Loading

Mercury was messenger to Jupiter and served as patron of travel, commerce, science, and thievery in Greek and Roman mythology. Johan Gregor van der Schardt shows the young, athletic figure of Mercury, identified by the winged sandals and hat he wears and the caduceus he carries, as he effortlessly returns from flight. Van der Schardt suggested the spontaneity of his landing through the asymmetry of his body: Mercury tilts his head and twists his body so that his right hip comes forward while his right shoulder swings back. Mercury was cast hollow from a wax model. After casting, the hair and parts of the wings and sandals were reworked with chisels to accentuate their crispness. In the late sixteenth century, the Getty Museum's Mercurybelonged to Paul Praun, a Nuremberg collector who lived in Bologna and assembled a legendary art collection there.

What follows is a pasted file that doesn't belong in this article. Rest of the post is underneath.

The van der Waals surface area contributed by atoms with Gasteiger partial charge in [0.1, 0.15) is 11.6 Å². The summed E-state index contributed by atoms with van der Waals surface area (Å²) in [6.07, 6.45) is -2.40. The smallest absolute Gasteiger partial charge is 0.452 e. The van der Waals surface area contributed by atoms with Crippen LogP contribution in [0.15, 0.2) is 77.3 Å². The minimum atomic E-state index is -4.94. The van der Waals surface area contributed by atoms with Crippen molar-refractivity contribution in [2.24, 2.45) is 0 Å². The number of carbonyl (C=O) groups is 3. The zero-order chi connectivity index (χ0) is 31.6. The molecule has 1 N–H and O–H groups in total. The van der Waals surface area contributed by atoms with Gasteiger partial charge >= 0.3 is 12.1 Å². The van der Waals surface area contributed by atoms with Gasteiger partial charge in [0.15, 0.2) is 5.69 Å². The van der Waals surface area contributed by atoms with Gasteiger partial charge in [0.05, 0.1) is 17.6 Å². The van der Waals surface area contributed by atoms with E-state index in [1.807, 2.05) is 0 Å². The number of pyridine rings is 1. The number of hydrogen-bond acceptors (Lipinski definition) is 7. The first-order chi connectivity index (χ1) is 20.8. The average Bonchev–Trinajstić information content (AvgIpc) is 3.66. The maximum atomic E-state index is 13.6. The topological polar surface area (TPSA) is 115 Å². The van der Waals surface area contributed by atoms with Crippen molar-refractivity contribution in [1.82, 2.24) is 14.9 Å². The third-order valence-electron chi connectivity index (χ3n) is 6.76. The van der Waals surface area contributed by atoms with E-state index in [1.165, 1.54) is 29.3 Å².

Details

Additional Items

Get the app

Explore museums and play with Art Transfer, Pocket Galleries, Art Selfie, and more

Flash this QR Code to get the app
Google apps